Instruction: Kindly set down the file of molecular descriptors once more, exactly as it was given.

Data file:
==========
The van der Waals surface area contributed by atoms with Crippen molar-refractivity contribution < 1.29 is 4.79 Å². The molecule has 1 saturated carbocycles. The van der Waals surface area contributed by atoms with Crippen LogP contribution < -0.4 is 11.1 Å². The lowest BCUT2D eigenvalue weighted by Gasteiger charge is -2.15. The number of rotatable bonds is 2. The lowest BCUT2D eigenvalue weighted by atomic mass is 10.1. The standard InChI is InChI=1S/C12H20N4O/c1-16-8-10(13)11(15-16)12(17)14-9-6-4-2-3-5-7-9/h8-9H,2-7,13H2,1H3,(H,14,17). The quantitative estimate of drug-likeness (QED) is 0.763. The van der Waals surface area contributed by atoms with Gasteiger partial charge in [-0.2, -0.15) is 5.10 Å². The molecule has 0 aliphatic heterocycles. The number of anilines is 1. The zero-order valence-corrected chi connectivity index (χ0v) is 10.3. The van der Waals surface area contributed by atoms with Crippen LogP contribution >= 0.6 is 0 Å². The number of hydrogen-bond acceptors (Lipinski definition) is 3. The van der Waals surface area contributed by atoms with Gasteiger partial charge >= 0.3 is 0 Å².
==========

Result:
The van der Waals surface area contributed by atoms with Crippen molar-refractivity contribution < 1.29 is 4.79 Å². The molecule has 1 saturated carbocycles. The van der Waals surface area contributed by atoms with Crippen LogP contribution < -0.4 is 11.1 Å². The lowest BCUT2D eigenvalue weighted by Gasteiger charge is -2.15. The number of rotatable bonds is 2. The lowest BCUT2D eigenvalue weighted by atomic mass is 10.1. The standard InChI is InChI=1S/C12H20N4O/c1-16-8-10(13)11(15-16)12(17)14-9-6-4-2-3-5-7-9/h8-9H,2-7,13H2,1H3,(H,14,17). The quantitative estimate of drug-likeness (QED) is 0.763. The van der Waals surface area contributed by atoms with Gasteiger partial charge in [-0.2, -0.15) is 5.10 Å². The molecule has 0 aliphatic heterocycles. The number of anilines is 1. The zero-order valence-corrected chi connectivity index (χ0v) is 10.3. The van der Waals surface area contributed by atoms with Crippen LogP contribution >= 0.6 is 0 Å². The number of hydrogen-bond acceptors (Lipinski definition) is 3. The van der Waals surface area contributed by atoms with Gasteiger partial charge >= 0.3 is 0 Å².